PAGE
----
The idea of building “New Towns” to absorb growth is frequently considered a cure-all for urban problems. It is erroneously assumed that if new residents can be diverted from existing centers, the present urban situation at least will get no worse. It is further and equally erroneously assumed that since European New Towns have been financially and socially successful, we can expect the same sorts of results in the United States.
Present planning, thinking, and legislation will not produce the kinds of New Town that have been successful abroad. It will multiply suburbs or encourage developments in areas where land is cheap and construction profitable rather than where New Towns are genuinely needed.
Such ill-considered projects not only will fail to relieve pressures on existing cities but will, in fact, tend to weaken those cities further by drawing away high-income citizens and increasing the concentration of low-income groups that are unable to provide tax income. The remaining taxpayers, accordingly, will face increasing burdens, and industry and commerce will seek escape. Unfortunately, this mechanism is already at work in some metropolitan areas.
The promoters of New Towns so far in the United States have been developers, builders, and financial institutions. The main interest of these promoters is economic gain. Furthermore, federal regulations designed to promote the New Town idea do not consider social needs as the European New Town plans do. In fact, our regulations specify virtually all the ingredients of the typical suburban community, with a bit of political rhetoric thrown in.
A workable American New Town formula should be established as firmly here as the national formula was in Britain. All possible social and governmental innovations as well as financial factors should be thoroughly considered and accommodated in this policy. Its objectives should be clearly stated, and both incentives and penalties should be provided to ensure that the objectives are pursued. If such a policy is developed, then the New Town approach can play an important role in alleviating America’s urban problems.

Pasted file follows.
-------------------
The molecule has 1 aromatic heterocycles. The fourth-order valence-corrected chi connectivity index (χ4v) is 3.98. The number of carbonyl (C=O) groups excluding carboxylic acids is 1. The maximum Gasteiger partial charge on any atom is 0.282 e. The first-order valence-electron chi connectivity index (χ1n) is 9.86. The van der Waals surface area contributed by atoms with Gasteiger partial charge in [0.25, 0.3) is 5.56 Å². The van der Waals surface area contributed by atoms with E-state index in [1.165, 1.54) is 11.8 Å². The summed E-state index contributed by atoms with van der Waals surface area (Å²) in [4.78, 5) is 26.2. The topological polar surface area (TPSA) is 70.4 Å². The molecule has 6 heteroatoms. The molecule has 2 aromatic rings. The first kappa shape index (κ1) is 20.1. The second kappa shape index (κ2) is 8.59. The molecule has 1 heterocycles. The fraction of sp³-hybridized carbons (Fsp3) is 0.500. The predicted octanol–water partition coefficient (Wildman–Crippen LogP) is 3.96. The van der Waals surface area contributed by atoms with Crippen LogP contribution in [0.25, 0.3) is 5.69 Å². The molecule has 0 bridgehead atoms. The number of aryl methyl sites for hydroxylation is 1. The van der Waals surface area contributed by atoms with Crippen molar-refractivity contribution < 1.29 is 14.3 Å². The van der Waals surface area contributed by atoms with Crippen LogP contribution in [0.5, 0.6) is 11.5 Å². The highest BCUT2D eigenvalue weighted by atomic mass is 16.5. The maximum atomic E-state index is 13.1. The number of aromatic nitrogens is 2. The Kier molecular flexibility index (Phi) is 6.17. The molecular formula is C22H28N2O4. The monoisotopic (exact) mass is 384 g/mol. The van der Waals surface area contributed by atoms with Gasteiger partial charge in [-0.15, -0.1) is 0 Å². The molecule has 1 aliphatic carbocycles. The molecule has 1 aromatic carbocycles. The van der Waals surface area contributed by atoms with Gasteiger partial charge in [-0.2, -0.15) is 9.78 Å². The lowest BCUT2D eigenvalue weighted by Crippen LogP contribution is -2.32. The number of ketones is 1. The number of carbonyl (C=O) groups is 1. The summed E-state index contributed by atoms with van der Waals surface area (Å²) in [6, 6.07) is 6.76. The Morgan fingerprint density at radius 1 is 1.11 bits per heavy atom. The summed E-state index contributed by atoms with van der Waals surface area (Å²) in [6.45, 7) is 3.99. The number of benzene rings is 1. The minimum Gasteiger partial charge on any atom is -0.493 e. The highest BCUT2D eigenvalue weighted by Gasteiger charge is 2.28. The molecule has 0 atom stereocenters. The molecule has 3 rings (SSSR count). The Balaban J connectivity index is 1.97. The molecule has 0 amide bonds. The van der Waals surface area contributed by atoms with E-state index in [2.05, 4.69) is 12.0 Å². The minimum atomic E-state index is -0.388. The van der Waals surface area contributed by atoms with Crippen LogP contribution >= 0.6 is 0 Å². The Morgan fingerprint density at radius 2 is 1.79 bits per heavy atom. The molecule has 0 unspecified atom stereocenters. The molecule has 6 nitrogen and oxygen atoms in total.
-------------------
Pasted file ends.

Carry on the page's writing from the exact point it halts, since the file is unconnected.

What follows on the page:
Question: The passage contains information that answers which of the following questions?
- Where did the idea of New Towns originate?
- How does Britain’s New Town formula differ from that of other European countries?
- What is the purpose of building New Towns?
- What incentives and penalties will be necessary to make a New Town formula workable?
- Why have European New Towns been financially successful?
Question: The author believes that New Towns are not being built where they are genuinely needed because
- the government offers developers incentives to build in other areas
- the promoters of New Town are motivated chiefly by self-interest
- few people want to live in areas where land is still cheap
- no studies have been done to determine the best locations
- federal regulations make construction in those areas less profitable
Question: According to the author, ill-considered New Towns will tend to weaken existing cities in which of the following ways?
- I. They will cause an erosion in the tax base of existing cities.
- II. The will divert residents from existing cities to other areas.
- III. They will increase the number of low-income residents in existing cities.
- I only
- II only
Question: According to the passage, as compared with American New Towns, European New Towns have been designed with greater concern for
- social needs
- financial factors
- urban congestion
- the profits of developers and builders
- the environment
Question: The author’s tone in discussing “developers, builders, and financial institutions” can best be described as
Question: It can be inferred from the passage that the author believes which of the following about suburbs?
- They are a panacea for urban problems.
- They will soon be plagued by the same problems that now plague cities.
- They are poor models for New Towns.
- They drive up property values in inner cities.
- They alleviate some, but not all, of America’s urban problems.
Question: It can be inferred from the passage that the author considers the present American New Town formula to be
- thoroughly considered
- insufficiently innovative
- potentially workable
- overly restrictive
- financially sound
Question: The author of the passage is primarily concerned with
- arguing for a change in policy
- exploring the implications of novel idea
- comparing and contrasting two manifestations of the same phenomenon
- proposing a radically new solution to an old problem
- summarizing recent research on a topic
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